Delta Orionis in Orion's Belt
One of the most recognizable constellations in the sky is Orion, the Hunter. Among Orion’s best-known features is the “belt,” consisting of three bright stars in a line, each of which can be seen without a telescope.
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The Orion Constellation
One of the most recognizable constellations in the sky is Orion, the Hunter.
Among Orion’s best-known features is the “belt,” consisting of three bright stars in a line, each of which can be seen without a telescope.
The westernmost star in Orion’s belt is known officially as Delta Orionis. (Since it has been observed for centuries by sky-watchers around the world, it also goes by many other names in various cultures, like “Mintaka”.) Modern astronomers know that Delta Orionis is not simply one single star, but rather it is a complex multiple star system.
Credits: X-ray: NASA/CXC/GSFC/M. Corcoran et al.; Optical: Eckhard Slawik
Delta Orionis is a complex star system that contains five stars in total.
A Small Group Of Stars
Delta Orionis is a small stellar group with three components and five stars in total: Delta Ori A, Delta Ori B, and Delta Ori C.
Both Delta Ori B and Delta Ori C are single stars and may give off small amounts of X-rays. Delta Ori A, on the other hand, has been detected as a strong X-ray source and is itself a triple star system as shown in the artist’s illustration.
Eclipsing Binary Class
In Delta Ori A, two closely separated stars orbit around each other every 5.7 days, while a third star orbits this pair with a period of over 400 years.
The more massive, or primary, star in the closely-separated stellar pair weighs about 25 times the mass of the Sun, whereas the less massive, or secondary star, weighs about ten times the mass of the Sun.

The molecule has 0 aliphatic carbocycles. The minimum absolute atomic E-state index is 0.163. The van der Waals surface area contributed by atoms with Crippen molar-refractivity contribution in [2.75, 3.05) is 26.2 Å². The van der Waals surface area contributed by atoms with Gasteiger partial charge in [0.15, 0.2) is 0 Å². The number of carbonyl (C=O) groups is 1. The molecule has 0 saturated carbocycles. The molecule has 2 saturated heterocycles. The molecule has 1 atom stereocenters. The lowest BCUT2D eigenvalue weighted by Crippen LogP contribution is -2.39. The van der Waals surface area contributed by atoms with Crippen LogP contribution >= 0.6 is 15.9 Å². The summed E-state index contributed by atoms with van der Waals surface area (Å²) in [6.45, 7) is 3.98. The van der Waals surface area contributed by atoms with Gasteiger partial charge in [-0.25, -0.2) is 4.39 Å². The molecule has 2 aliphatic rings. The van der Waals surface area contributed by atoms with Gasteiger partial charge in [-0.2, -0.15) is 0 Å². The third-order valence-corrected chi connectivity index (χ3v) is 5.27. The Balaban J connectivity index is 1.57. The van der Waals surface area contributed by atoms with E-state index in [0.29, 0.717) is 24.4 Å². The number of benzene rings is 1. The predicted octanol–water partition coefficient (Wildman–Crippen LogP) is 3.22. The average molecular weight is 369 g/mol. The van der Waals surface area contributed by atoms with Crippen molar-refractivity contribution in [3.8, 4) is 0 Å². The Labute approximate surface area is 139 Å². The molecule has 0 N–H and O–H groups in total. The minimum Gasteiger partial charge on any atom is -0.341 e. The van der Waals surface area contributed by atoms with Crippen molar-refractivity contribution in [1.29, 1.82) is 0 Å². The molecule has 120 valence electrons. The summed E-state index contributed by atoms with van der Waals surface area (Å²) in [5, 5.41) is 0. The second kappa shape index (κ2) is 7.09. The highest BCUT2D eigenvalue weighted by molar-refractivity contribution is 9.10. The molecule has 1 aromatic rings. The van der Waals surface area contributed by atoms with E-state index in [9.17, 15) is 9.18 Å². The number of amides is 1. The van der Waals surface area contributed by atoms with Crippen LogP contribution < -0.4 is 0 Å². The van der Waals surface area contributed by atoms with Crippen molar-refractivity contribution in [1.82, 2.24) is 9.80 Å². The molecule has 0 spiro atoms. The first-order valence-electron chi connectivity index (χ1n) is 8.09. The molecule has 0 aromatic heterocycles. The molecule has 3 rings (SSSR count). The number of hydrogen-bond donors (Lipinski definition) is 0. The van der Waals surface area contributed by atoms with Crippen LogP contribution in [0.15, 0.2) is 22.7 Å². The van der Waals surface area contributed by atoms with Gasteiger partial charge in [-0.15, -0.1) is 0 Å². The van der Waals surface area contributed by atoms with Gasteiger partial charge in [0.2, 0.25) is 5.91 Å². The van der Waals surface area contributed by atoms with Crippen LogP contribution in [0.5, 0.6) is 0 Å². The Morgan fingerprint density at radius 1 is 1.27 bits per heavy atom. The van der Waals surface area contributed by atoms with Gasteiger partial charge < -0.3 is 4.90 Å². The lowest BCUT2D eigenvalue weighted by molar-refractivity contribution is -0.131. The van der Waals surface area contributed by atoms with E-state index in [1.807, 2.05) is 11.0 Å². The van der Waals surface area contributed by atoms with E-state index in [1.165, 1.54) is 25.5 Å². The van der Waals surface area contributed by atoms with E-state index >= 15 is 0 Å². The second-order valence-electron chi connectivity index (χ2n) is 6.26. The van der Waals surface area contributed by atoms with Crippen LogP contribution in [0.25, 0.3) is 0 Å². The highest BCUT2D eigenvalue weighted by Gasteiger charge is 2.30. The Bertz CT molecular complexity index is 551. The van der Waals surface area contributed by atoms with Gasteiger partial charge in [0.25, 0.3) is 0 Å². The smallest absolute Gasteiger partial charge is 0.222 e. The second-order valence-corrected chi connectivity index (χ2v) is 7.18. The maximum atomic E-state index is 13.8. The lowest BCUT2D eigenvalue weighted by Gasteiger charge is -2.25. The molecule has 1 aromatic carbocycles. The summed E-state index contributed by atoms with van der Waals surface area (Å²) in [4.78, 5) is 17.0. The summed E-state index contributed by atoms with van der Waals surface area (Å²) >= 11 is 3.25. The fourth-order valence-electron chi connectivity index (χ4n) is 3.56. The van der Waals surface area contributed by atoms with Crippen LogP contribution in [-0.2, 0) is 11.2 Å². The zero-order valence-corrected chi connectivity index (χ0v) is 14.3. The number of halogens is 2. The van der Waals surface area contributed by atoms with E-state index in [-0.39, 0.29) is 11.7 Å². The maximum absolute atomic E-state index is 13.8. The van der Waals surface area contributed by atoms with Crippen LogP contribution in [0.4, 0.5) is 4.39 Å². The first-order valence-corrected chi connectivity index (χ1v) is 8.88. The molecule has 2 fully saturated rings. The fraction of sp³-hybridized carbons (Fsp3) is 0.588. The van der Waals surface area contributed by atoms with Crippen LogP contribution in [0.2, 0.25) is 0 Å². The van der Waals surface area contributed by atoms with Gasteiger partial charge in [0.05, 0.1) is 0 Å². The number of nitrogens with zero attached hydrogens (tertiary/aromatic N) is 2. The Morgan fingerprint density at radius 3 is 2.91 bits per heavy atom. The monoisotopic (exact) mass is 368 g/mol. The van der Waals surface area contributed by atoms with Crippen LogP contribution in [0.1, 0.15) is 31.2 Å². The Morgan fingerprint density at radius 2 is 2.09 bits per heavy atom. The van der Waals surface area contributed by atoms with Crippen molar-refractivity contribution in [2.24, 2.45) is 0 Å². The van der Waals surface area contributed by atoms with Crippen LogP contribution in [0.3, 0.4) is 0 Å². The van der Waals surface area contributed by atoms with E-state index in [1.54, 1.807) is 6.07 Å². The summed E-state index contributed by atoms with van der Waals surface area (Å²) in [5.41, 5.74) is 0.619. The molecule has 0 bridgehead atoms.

The chance alignment of this pair of stars allows one star to pass in front of the other during every orbit from the vantage point of Earth. This special class of star system is known as an “eclipsing binary,” and it gives astronomers a direct way to measure the mass and size of the stars.
This artist's illustration depicts the system of Delta Orionis A.
Massive stars, although relatively rare, can have profound impacts on the galaxies they inhabit.
These giant stars are so bright that their radiation blows powerful winds of stellar material away, affecting the chemical and physical properties of the gas in their host galaxies. These stellar winds also help determine the fate of the stars themselves, which will eventually explode as supernovas and leave behind a neutron star or black hole.
Using Delta Orionis As Decoder
By observing this eclipsing binary component of Delta Orionis A (dubbed Delta Ori Aa) with NASA’s Chandra X-ray Observatory for the equivalent of nearly six days, a team of researchers gleaned important information about massive stars and how their winds play a role in their evolution and affect their surroundings. The Chandra image is seen in the inset box in context with an optical view of the Orion constellation obtained from a ground-based telescope.
Since Delta Ori Aa is the nearest massive eclipsing binary, it can be used as a decoder key for understanding the relation between the stellar properties derived from optical observations, and the properties of the wind, which are revealed by X-ray emission.